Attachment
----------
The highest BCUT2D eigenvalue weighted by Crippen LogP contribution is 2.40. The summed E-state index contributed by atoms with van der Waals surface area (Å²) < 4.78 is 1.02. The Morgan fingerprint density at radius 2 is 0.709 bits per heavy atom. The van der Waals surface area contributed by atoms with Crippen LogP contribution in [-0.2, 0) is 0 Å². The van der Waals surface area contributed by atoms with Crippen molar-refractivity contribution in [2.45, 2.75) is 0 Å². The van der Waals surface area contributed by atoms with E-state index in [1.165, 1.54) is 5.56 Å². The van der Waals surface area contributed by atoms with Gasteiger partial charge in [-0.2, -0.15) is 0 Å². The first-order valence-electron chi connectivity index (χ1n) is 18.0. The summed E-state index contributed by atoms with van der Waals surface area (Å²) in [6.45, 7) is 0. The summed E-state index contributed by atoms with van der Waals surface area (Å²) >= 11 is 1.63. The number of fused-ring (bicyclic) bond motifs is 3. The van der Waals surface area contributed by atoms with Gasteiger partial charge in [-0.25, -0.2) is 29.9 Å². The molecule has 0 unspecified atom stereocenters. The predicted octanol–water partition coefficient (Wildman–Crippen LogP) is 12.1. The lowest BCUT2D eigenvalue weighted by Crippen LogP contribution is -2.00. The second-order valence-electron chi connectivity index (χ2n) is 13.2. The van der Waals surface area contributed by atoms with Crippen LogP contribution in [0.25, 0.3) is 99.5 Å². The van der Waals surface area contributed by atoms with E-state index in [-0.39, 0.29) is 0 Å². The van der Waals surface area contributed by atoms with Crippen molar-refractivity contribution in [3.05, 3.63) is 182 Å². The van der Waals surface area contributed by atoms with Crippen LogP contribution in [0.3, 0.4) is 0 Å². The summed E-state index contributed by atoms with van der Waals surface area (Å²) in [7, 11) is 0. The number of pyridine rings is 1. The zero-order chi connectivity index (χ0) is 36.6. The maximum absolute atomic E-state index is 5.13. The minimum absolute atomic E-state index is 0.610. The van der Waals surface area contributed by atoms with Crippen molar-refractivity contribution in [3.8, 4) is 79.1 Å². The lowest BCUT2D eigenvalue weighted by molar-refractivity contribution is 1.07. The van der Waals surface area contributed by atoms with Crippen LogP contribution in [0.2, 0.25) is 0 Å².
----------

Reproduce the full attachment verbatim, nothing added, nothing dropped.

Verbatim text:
The highest BCUT2D eigenvalue weighted by Crippen LogP contribution is 2.40. The summed E-state index contributed by atoms with van der Waals surface area (Å²) < 4.78 is 1.02. The Morgan fingerprint density at radius 2 is 0.709 bits per heavy atom. The van der Waals surface area contributed by atoms with Crippen LogP contribution in [-0.2, 0) is 0 Å². The van der Waals surface area contributed by atoms with Crippen molar-refractivity contribution in [2.45, 2.75) is 0 Å². The van der Waals surface area contributed by atoms with E-state index in [1.165, 1.54) is 5.56 Å². The van der Waals surface area contributed by atoms with Gasteiger partial charge in [-0.2, -0.15) is 0 Å². The first-order valence-electron chi connectivity index (χ1n) is 18.0. The summed E-state index contributed by atoms with van der Waals surface area (Å²) in [6.45, 7) is 0. The summed E-state index contributed by atoms with van der Waals surface area (Å²) >= 11 is 1.63. The number of fused-ring (bicyclic) bond motifs is 3. The van der Waals surface area contributed by atoms with Gasteiger partial charge in [-0.25, -0.2) is 29.9 Å². The molecule has 0 unspecified atom stereocenters. The predicted octanol–water partition coefficient (Wildman–Crippen LogP) is 12.1. The lowest BCUT2D eigenvalue weighted by Crippen LogP contribution is -2.00. The second-order valence-electron chi connectivity index (χ2n) is 13.2. The van der Waals surface area contributed by atoms with Crippen LogP contribution in [0.25, 0.3) is 99.5 Å². The van der Waals surface area contributed by atoms with E-state index in [-0.39, 0.29) is 0 Å². The van der Waals surface area contributed by atoms with Crippen molar-refractivity contribution in [3.05, 3.63) is 182 Å². The van der Waals surface area contributed by atoms with Crippen LogP contribution in [0.3, 0.4) is 0 Å². The summed E-state index contributed by atoms with van der Waals surface area (Å²) in [7, 11) is 0. The number of pyridine rings is 1. The zero-order chi connectivity index (χ0) is 36.6. The maximum absolute atomic E-state index is 5.13. The minimum absolute atomic E-state index is 0.610. The van der Waals surface area contributed by atoms with Crippen molar-refractivity contribution in [3.8, 4) is 79.1 Å². The lowest BCUT2D eigenvalue weighted by molar-refractivity contribution is 1.07. The van der Waals surface area contributed by atoms with Crippen LogP contribution in [0.2, 0.25) is 0 Å².